Under election law, all those of voting age are required to vote; those who do not can be fined, so election turnout is usually close to 100 per cent. Because of poor education and low literacy levels in some areas, political appeals are often simple—wall paintings with the name of the candidate, the party color and a number. Lula was elected with widespread support from Brazil’s working poor. Many were first or second-generation rural migrants who had moved to cities such as Salvador to find work, building rough houses on public or unoccupied land. These are the favelas, the shanty towns that dot the hillsides of Brazilian and other Latin American cities. The favelas have grown up higgledy-piggledy, with densely-packed dwellings, unpaved streets and open sewers. Houses cling precariously to the hillsides; a heavy rain can wash away the shallow foundations, burying homes and their occupants under mudslides.
I joined the SAS group that visited Calabar, one of the oldest favelas in Salvador. People started building there in the 1950s, and they’re still building. On almost every street, someone was adding a second story to a home or making another improvement. Despite the poverty, people were proud of their homes and community, and wanted to make it a better place to live. The favela has several small stores, a community center, a school (partly funded by Brazilian and international donors), and an active community association that lobbies city government for better services. Today, Calabar is surrounded by a high-rent district of upper middle-class apartment buildings; it’s close to the university and popular beaches, up the hill from the exclusive Spanish Sports Club and the Holiday Inn. Apartment dwellers and business owners complain that the favela lowers property prices, but residents have long resisted plans to move them to newer favelas on the outskirts of the city. Many make their living as street and beach vendors. It would cost them time and money to commute into the city. As with most property questions, it’s about location, location, location. The Calabar favela is in the right place.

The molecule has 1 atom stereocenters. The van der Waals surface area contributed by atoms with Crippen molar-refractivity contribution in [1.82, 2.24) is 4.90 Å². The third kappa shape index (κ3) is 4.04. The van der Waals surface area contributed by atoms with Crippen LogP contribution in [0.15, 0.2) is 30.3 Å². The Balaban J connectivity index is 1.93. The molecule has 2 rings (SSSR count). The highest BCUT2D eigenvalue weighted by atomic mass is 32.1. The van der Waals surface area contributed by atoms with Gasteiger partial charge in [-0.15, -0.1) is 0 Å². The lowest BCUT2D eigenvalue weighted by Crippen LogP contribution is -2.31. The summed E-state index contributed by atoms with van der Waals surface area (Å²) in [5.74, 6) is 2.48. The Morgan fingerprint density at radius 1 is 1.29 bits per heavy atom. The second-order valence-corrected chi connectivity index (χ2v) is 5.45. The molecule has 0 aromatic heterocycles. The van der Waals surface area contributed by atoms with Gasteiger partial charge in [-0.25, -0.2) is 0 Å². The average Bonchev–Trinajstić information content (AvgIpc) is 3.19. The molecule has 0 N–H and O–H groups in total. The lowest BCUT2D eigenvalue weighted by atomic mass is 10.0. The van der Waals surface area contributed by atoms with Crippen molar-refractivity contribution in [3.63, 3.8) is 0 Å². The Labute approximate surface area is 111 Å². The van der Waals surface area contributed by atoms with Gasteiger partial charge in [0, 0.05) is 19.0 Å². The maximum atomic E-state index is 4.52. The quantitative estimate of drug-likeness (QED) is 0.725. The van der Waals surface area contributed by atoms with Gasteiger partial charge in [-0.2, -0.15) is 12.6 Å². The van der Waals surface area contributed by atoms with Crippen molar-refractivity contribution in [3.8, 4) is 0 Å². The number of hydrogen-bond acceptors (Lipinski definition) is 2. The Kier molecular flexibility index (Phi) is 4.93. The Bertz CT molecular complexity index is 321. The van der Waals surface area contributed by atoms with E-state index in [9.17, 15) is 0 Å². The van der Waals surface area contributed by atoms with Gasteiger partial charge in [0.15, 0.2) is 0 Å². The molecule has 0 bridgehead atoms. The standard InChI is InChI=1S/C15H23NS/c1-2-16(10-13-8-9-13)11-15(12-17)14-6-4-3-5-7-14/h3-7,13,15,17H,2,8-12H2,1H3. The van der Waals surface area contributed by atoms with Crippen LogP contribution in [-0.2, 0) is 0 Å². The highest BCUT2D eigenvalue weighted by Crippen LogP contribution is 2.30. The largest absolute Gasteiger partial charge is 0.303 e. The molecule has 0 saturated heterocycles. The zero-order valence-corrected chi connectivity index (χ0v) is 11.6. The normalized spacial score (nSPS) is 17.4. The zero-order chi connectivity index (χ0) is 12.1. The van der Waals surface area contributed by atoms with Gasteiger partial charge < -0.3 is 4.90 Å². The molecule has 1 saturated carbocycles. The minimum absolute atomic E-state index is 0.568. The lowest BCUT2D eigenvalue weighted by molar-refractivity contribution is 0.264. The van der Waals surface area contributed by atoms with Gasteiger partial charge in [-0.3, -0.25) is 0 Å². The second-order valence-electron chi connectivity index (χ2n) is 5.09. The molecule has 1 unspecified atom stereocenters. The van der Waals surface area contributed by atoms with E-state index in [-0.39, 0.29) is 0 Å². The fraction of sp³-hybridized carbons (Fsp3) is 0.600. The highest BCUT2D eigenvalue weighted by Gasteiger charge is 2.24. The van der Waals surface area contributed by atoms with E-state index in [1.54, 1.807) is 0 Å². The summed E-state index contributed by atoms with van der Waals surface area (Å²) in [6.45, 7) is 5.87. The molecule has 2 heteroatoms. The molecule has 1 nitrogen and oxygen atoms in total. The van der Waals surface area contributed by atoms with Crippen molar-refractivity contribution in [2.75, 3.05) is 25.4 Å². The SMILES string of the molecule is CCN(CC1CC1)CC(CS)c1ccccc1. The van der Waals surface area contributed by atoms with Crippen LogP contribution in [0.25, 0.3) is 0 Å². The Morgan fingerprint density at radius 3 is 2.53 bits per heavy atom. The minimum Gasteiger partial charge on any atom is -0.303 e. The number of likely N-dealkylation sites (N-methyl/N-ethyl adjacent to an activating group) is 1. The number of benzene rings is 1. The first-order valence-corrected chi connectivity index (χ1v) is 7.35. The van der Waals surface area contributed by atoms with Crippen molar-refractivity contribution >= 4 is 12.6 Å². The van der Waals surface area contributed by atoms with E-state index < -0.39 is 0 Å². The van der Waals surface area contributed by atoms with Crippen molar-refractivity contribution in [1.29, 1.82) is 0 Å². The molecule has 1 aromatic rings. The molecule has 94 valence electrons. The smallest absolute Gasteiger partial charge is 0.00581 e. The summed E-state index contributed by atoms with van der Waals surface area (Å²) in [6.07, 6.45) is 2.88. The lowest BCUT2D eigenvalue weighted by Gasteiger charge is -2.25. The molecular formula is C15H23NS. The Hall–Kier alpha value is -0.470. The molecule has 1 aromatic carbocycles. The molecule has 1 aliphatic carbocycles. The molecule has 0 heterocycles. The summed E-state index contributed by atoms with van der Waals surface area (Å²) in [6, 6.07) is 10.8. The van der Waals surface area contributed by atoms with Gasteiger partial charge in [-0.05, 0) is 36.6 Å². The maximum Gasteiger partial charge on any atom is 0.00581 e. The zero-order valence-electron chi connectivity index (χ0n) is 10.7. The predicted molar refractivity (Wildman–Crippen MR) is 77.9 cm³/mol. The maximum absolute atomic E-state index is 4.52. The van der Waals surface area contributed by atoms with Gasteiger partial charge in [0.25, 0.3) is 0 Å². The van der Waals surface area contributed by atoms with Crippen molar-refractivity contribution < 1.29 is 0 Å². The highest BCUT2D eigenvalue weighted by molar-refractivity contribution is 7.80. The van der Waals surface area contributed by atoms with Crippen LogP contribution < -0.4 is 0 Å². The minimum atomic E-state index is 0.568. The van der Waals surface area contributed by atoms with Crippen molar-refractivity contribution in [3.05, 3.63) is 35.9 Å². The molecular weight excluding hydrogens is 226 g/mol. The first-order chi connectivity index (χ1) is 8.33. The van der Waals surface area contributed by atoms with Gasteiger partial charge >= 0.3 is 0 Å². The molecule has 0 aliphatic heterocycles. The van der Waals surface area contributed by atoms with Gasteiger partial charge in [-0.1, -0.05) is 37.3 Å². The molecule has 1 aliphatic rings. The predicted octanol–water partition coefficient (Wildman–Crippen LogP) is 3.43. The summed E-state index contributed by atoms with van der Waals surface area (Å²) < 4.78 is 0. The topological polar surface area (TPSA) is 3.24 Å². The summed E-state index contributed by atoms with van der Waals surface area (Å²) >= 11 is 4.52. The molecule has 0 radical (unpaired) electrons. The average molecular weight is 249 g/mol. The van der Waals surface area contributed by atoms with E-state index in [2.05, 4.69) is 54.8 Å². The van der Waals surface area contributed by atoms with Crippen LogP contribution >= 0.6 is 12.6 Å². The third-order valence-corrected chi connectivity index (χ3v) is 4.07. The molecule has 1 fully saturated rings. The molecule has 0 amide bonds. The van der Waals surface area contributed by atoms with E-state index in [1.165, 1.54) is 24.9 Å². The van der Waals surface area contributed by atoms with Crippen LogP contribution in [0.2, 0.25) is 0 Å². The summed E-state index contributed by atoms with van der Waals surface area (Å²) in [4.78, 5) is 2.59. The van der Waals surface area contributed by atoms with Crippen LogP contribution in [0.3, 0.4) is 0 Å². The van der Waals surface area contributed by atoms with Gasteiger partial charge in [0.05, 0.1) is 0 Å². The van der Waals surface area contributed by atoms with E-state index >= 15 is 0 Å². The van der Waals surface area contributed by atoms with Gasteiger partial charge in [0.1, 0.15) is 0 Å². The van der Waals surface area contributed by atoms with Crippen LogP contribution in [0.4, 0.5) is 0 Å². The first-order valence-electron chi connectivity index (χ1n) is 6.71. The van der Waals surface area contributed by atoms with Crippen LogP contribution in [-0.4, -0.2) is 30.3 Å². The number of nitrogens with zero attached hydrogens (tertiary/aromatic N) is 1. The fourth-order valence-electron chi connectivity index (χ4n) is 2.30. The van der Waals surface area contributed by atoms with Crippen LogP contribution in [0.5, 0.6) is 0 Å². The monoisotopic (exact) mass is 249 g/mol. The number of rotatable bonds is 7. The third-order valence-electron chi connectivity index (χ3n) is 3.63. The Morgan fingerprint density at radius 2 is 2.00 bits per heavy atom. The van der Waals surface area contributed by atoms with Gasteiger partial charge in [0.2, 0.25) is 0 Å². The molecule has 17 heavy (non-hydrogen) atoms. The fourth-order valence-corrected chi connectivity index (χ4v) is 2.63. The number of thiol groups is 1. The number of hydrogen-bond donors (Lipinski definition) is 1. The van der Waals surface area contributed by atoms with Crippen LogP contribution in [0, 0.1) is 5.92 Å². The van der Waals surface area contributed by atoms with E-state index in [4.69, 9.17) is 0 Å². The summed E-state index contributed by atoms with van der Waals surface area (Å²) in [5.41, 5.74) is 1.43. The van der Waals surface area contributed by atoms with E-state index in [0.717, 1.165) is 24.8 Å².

Calabar offers an interesting example of community communication. The favela “radio station,” a small room with a mixer and CD player, is staffed by volunteers who “broadcast” through loudspeakers on the streets (and in some homes)—an eclectic mix of music, news and community announcements. It serves as a community bulletin board. “Rafael Carvalho is working on his house today. He needs to hire two people to mix cement and lay bricks.” “The Santos family is worried about their daughter. She didn’t come home from school today—call the station if you see her.” At all times of the day, people drop in to deliver messages, and often go on the air. With minimal resources, the station helps the 3,000 or so favela dwellers stay in touch with each other and with the world outside. An hour before we arrived, the DJ announced that a party of US students would be visiting, bringing a box of supplies for the school. “They come as friends--please don’t steal from them,” he urged. We had a hassle-free visit. In a city where street crime is common—at least two students were mugged near the ship dock—the favela, one of the poorest sections of Salvador, was the safest, thanks to community communication.
Next week: The old city of Salvador